When I first decided to learn how to create my own website I had no clue on how to go about it. After floundering around for many years I finally came up with these 8 steps that I use each and every time I design a website, whether for myself or a client.
1. Brainstorm Ideas
I found that just a plain piece of paper, a pen (or pencil if you prefer), and searching the Internet through places such as Google Hot Trends, Digg or StumbleUpon is the best way to gather ideas. When I first tried this technique I was quite amazed at just how many ideas I came up with after a half hour of browsing.
Now if you already know your website's purpose, then just move on to the next step.
2. Which Pages?
Once you know your website's purpose, the next step is to decide if it's purpose warrants pages or not. If your website is going to be for your business then you'll definitely need a certain amount of pages to start with. If your website is a personal one you might want to consider setting up a weblog instead of a website.
All website's should include a home page, an about page, and a sitemap.
Weblogs are different as they're more of a time line into your life and/or your thoughts. If you go the route of a weblog you might only want to include an about page to tell people more about you.
3. Brainstorm & Create Layout
A layout constitutes of how your content of your website going to be presented to your visitors. A great place to get ideas for layouts (also referred to as templates) is Open Source Design, or do a search in your favorite Internet search engine for free templates or open source templates. There are litterly thousands of great websites that offer layouts for you to use. Just be sure to read the fine print before you use any template, as some template creators will allow you to use their template if you keep their copyright information intact.
4. Write Content for Pages
Once you know which pages your website will include, the next step is to write the content for those pages. I find that doing one of two things works best for me; writing an outline and then writing the content, or just writing the content as it flows through me. Choose what works best for you.
Always remember to proofread your content, bad grammar and/or spelling can turn some visitors into "never to return visitors". This isn't so important if it's a personal website, though if it's a business website this is extremely important. I would go far as to say it's mandatory to proofread your business website content.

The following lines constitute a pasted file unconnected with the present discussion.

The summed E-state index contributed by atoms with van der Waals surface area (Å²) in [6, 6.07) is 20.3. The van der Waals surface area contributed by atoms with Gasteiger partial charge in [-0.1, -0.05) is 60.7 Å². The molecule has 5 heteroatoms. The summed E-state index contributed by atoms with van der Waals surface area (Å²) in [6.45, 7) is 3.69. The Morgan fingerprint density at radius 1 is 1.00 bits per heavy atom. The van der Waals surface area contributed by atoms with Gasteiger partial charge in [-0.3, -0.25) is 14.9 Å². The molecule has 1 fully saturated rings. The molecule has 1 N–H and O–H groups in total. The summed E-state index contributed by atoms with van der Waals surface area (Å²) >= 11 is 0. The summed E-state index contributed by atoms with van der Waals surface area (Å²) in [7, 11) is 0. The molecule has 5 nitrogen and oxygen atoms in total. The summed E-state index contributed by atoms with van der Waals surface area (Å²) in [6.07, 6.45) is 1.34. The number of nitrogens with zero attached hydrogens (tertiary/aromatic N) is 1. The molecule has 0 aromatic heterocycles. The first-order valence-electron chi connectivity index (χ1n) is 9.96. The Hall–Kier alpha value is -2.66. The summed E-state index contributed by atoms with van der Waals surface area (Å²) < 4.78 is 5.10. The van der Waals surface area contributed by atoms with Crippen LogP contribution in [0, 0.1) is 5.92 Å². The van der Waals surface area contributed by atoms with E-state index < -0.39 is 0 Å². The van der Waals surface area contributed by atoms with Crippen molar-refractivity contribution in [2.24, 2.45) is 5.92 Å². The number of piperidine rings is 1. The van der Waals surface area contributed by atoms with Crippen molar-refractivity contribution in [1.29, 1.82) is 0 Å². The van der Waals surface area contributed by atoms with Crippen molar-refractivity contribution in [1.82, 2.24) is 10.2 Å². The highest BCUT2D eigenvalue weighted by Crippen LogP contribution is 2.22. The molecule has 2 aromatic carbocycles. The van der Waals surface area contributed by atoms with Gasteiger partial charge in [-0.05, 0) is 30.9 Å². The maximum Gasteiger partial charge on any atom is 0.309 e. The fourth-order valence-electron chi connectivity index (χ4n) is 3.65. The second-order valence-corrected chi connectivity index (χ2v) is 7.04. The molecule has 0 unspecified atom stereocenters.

5. Add Content to Website
Now that your website content is written it's time to add it to your template. If you have never created a website or edited source code before, your best bet would be to open the template you chose in Step 3 within a WYSIWYG (what you see is what you get) editor. This will allow you to see where all your page elements (menu, graphics, etc) are located, and where you need to place your content.
When I first started out, I found the best WYSIWYG editor for learning to be Microsoft FrontPage as it came installed on my computer already. You might want to check in your Programs folder/directory to see if you have this also.
6. Find Platform to Use
Now that you've got your own website created you need a place to host it so all the world can visit. If you're using a weblog for your personal website I would recommend you check into WordPress.com to host it. WordPress.com makes it verily easy to step up and maintain a weblog, you can litterly have your weblog up and running within 5 minutes with their service.
A business website will need more than just a weblog platform host, you will need to find a website hosting service that meets your needs. I highly recommend looking into LotsMoreHosting.com. I have used their services since 2003 and have always found their prices to be very reasonable, and their support exceptional.
7. Getting Those Pages on Your Hosting Account
Moving your website files/pages to your hosting account for your visitors to view your website isn't a huge chore as some people make it out to be. You have two options to uploading (moving) your files, either through the cPanel of your hosting account or through an FTP (file transfer protocol) program. Both of which offer tutorials to help you use them, and most FTP programs these days have wizards built in to walk you through the steps.
I recommend using FileZilla, not only will not not cost to use it, it is pretty straightforward to use and does offer a wizard and great tutorials to help you through understanding how to use the program.
8. Validate Your Website!
This is one step that most non-professional website creators don't do, though it is vitally important step. Validating your website will mean that your website will be able to be viewable by anyone using any web browser. Not all browsers are created equal, and until such time that the browser creators decide to join forces to come up with standards that all browsers will conform to, we're stuck with having to make sure that our websites conform to their own browser standards.
The only place I highly recommend to validate your website is with the W3C Markup Validation Service. W3C is a non-profit organization that is helping to set standards for the world wide web. If the validation process comes up with errors, you will need to go back into your WYSIWYG editor to correct those errors.
I hope that by sharing my own process to creating a website, you'll find that creating your own won't be very difficult. If you continue to follow these eight steps, creating your own website will become a simple process in no time.
Tina Stephen is the owner of DesignNewbie.com that offers a wide variety of website design and development resources (article & resource directory, online courses, weekly newsletter) for those wanting to learn how to create their own website. She has been designing websites for 6 years and owns her own web design business.
By: Tina D Stephen